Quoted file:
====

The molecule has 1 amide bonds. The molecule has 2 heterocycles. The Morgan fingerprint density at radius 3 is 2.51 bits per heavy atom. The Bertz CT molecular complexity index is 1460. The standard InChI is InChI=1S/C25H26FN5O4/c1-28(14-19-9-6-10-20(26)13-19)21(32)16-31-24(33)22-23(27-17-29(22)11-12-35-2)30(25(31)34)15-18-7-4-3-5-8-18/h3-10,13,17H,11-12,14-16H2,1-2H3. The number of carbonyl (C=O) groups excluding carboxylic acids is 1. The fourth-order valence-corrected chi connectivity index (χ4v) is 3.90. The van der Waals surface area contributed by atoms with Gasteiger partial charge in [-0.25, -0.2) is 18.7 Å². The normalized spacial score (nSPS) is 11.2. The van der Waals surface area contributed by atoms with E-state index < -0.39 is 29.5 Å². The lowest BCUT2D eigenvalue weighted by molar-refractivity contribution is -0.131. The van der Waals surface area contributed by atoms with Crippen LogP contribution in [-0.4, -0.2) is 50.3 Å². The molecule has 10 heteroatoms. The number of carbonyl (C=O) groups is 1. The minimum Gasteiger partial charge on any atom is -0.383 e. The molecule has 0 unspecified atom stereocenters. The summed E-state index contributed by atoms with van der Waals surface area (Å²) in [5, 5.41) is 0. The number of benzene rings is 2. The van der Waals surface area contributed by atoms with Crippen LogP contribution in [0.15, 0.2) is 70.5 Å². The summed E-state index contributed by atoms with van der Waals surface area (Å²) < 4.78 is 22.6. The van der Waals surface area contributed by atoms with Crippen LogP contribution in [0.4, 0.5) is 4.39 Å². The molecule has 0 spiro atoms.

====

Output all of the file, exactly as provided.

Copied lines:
The molecule has 1 amide bonds. The molecule has 2 heterocycles. The Morgan fingerprint density at radius 3 is 2.51 bits per heavy atom. The Bertz CT molecular complexity index is 1460. The standard InChI is InChI=1S/C25H26FN5O4/c1-28(14-19-9-6-10-20(26)13-19)21(32)16-31-24(33)22-23(27-17-29(22)11-12-35-2)30(25(31)34)15-18-7-4-3-5-8-18/h3-10,13,17H,11-12,14-16H2,1-2H3. The number of carbonyl (C=O) groups excluding carboxylic acids is 1. The fourth-order valence-corrected chi connectivity index (χ4v) is 3.90. The van der Waals surface area contributed by atoms with Gasteiger partial charge in [-0.25, -0.2) is 18.7 Å². The normalized spacial score (nSPS) is 11.2. The van der Waals surface area contributed by atoms with E-state index < -0.39 is 29.5 Å². The lowest BCUT2D eigenvalue weighted by molar-refractivity contribution is -0.131. The van der Waals surface area contributed by atoms with Crippen LogP contribution in [-0.4, -0.2) is 50.3 Å². The molecule has 10 heteroatoms. The number of carbonyl (C=O) groups is 1. The minimum Gasteiger partial charge on any atom is -0.383 e. The molecule has 0 unspecified atom stereocenters. The summed E-state index contributed by atoms with van der Waals surface area (Å²) in [5, 5.41) is 0. The number of benzene rings is 2. The van der Waals surface area contributed by atoms with Crippen LogP contribution in [0.15, 0.2) is 70.5 Å². The summed E-state index contributed by atoms with van der Waals surface area (Å²) < 4.78 is 22.6. The van der Waals surface area contributed by atoms with Crippen LogP contribution in [0.4, 0.5) is 4.39 Å². The molecule has 0 spiro atoms.